Newspaper Archive of
The Message
Evansville, Indiana
September 20, 1996     The Message
PAGE 4     (4 of 12 available)        PREVIOUS     NEXT      Full Size Image
PAGE 4     (4 of 12 available)        PREVIOUS     NEXT      Full Size Image
September 20, 1996

Newspaper Archive of The Message produced by SmallTownPapers, Inc.
Website © 2020. All content copyrighted. Copyright Information.     Terms Of Use.     Request Content Removal.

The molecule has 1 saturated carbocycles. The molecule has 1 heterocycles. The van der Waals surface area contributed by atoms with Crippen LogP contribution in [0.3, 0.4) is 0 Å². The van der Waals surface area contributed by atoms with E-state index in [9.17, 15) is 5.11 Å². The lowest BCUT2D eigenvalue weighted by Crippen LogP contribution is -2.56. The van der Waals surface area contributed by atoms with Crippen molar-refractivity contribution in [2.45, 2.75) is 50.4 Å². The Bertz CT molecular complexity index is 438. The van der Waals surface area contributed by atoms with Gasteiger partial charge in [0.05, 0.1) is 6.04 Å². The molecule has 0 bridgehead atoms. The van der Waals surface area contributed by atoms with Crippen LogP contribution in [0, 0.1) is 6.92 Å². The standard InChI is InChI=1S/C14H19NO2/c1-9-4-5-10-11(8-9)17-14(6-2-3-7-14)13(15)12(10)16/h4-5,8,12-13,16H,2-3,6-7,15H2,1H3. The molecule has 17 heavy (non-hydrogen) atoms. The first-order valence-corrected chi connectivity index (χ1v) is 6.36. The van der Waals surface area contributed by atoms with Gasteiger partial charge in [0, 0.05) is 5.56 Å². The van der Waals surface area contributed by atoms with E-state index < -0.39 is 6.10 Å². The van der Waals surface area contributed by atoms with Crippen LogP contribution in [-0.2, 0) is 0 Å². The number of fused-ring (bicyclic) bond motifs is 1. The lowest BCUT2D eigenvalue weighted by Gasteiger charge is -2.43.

The Message -- for Catholics of Southwestern Indiana September J -- Taking the time to make a difference--- Growing up: Signs and status When did you grow up? A story I heard the other day prompted that question. A friend was telling me about a moment in his family history. It was not his own experience, but the expe- rience of his sister. Their parents, he explained, were always very clear about what lan- guage they would tolerate -- and what words and expressions they would not tolerate -- in their house- hold. I didn't ask for specifics. One day, though, he said, his mother "cussed" in front of his sis- ter. At that moment, the young woman knew that she was grown up. * * * Perhaps "cussing" in front of your kids is not some- thing that ought to be turned into a formal ritual, but the story is certainly an occasion of reflecting on a wid e variety of!roman relationships. How is "growing up" noted or celebrated in your By PAUL It. LEINGANG EDITOR expression. It is not dignified or refined, but it is real -- it is a sign of all human imperfection. And for one person to allow another person an unguarded glimpse into such imper- fection, that is a sign of great respect. It is a kind of intimate equality, per- haps, among grown-ups. "Cussing" is only a sign of grown-up acceptance, as it was in my friend's story, when it is rare, of course. If vul- gar language is an everyday occur- rence, it is clearly a sign of disrespect. Jesus called God, "Abba," or Father. Some say the word is better translat- ed as "Dad" or even "Daddy." Jesus speaks with respectful intimacy. A "childish" word communicates an adult value. The crucified Jesus speaks the blunt and honest words of a psalm to ask God why he has been aban- doned. These are not the words one stranger would speak to another. These words can only be spoken with the framework of some kind of relationship. These are family? How are the faith and practices of an adult not words of disrespect that Jesus speaks, these are Christian different from a child's? What are the signs of adult participation in the life of the community? And what is the level of honesty involved in the communication between any two persons? When you get right down to it, the real value beneath a parent's "cussing" is honest and human words which indicate he has a claim to the attention of his father. *  * If there are children in your household, talk with them about the ways "growing up" were observed in your family of origin. You might recall getting your driver's license, or traveling alone. A child might being able to cross the street alone, caring for a staying up later, as signs of a changing status in family. How does an adult Christian relate to the church community? How did people of your generation "grow up" in relation to their faith? did you? What are your hopes for the today? Being able to vote is clearly a sign of a citizen. What other responsibilities does an have in regard to the city or community? Take the time today to reflect on your own "adult" participation in the family, m the community. What is the language of a "grown-up" in hold? If you are not satisfied with it, Change i t , Who instructs children about the rites of within Your own faith tradition? Take the time to your support to them. ConSider involvement in a voter education Encourage registration and participation in the ical world. At home and in your neighborhood, you can difference. Comments about this column are welcome or the Christian Family P.O. Box 272, Ames, Iowa 50010. Washington Letter Abortion prayer vigil: Bishops' largest public protest ev By JERRY FILTEAU Catholic News Service WASHINGTON (CNS) Nothing-- not war, slavery, civil rights, the Great Depression had ever brought such a large assemblage of U.S. Catholic bish- ops together in a public demon- stration on federal property. More than 60 bishops stood vigil and prayed on the West Ter- race of the Capitol Sept. 12. The group included all eight of the nation's cardinals and at least 10 other archbishops. It included the current presi- dent of the National Conference of Catholic Bishops, Bishop Anthony M. Pilla of Cleveland, and all three former NCCB pres- idents who are not retired: Car- dinals William H. Keeler of Bal- timore and Joseph L. Bernardin of Chicago and Archbishop Daniel E. Pilarczyk of Cincin- nati. Their aim: a congressional override of President Clinton's veto of the Partial-Birth Abor- tion Ban Act. The vigil took place just a week before the House The MESSAGE 4200 N. Kentucky Ave. Evansville, IN 47711 Weekly newspaper of the Diocese of Evansville weekly except last week in December by the Catholic Press of Evansville Pul:tmlmr ............. Bisl Call A, Gettger rmtio+ ..................................... Paul R. Lengang Pmduclion Tm:tmician .............. Joseph Diotri ................................... Pt Newland ............................ Mary Ann Hughes Address all communications to P.O. Box 4169, Evansville, IN 47724-0169 Subscription rate: $17.50 per year Single Copy Price: $.50 Entered as periodical matter at the post office in Evansville, IN 47701. Publica- tion number 843800. Postmaster: Return POD forms 3579 to Office of PulNication I II I II was due to take a veto override vote. Their reason: In bluntest terms, in partial-birth abortion the bishops see the nation mov- ing from abortion to infanticide. And they think most of the nation's print and electronic media have failed to report the story clearly. On no other U.S. policy debate in memory has the U.S. Catholic hierarchy taken such a high pub- lic profile. Over the years the bishops have pressed strongly and per- sistently on many U.S. policy issues -- including, recently, their sharp criticisms of changes in U.S. welfare policy -- but rarely if ever have their efforts taken on such a tone of moral urgency and personal involve- ment by so many high-ranking prelates. "I don't recall anything even remotely like it," said Msgr. George G. Higgins of The Catholic University of America, a first- hand observer of church affairs in Washington for more than half a century. At a press briefing just before the prayer vigil, Cardinal Keeler, immediate past NCCB presi- dent, said the high profile the bishops have taken is "extraor- dinary" and "unprecedented." He later told Catholic News Service that,he has closely fol- lowed the general media cover- age of the issue and "the media have simply not got the message out about the horror of what is involved here." Cardinal Bernard F. Law of Boston, who as chairman of the NCCB Committee on Pro-Life Activities has spearheaded the campaign, told CNS he believed Sister Lucille Mandabach celebrating birthday 95 To the edito I am Sister Lucille Mand- abach, O.S.B.. I am the nior member of the group of nuns in the Monastery of the Immaculate Conception in Ferdinand. I entered here, from rmcennes, in 1915 at the age of 14. I received my high school, col- lege and teacher training here at St. Benedict College. I taught school in Evansville, Indianapo- lis, Cannelton, Htmtingburg, Mt. Vernon, Fort Branch, Seymore and Ferdinand. I had the experience of teach- ig all eight grades, but special- ized in Primary Grades. I also taught English to a group of Spanish speaking girls (at Mari- m-i High Academy): .... I'had the privilege ofprepar ing young children for their First Confession and Holy Commu- nion. It was always a pleasure to do so. On Sept. 19 1 will be celebrat- ing my ninety-fifth birthday. May I ask you to help me make it a very special day? I will make it a memorable day be offering all my prayers for you in a special way. Sister Lucille Mandabach Monastery Immaculate Conception Editor's note: The letter above was received Sept. 12, beyond the deadline for publication prior to the birthday. A belated Happy Birthday wish is extended from the editor and staff of the Mes. sage. ........... See LETTERS page 5 the vigil at the Capitol was the first such demonstration for which an NCCB committee was chief organizer 0r,.sponsgr: .... . "We hope that our presence here together in such a unique way will demonstrate the impor- tance of this issue," he said. He said the bishops were pro- voked to extraordinary action by "the extraordinary circum- stances in which we find our- selves, where an act which is practical infanticide runs the risk of becoming legal in this country. It's about as far as we've gone in this nation in adopting a culture of death." The media, he said, have maintained "a very impenetra- ble curtain" of silence on the issue. The prayer vigil -- an hour- long afternoon event under steely gray skies -- was the cul- mination of a long NCCB cam- paign to outlaw partial-birth abortions. It was an ecumenical service that also featured and Orthodox leaders in nent roles. About 1,000 ple, including several gents from area Ca schools, joined the vigil. "This is not a Catholic This is a moral and issue," said the Rev. Anderson, pastor United Methodist Mitchellville, Md., at vigil press briefin B acknowledged ops' leadership on ing, "You have borne of this." Twice the calls for national days prayer for a veto override, summer they launched a sive grass-roots postcard paign urging a veto overri, Before Clinton vetoed islation last April, and Washington Cardinal J A. Hickey led a prayer vigil in a front of the White House. Bishop's schedu The following activities and events are listed on the ule of Bishop Gerald A. Gettelfinger: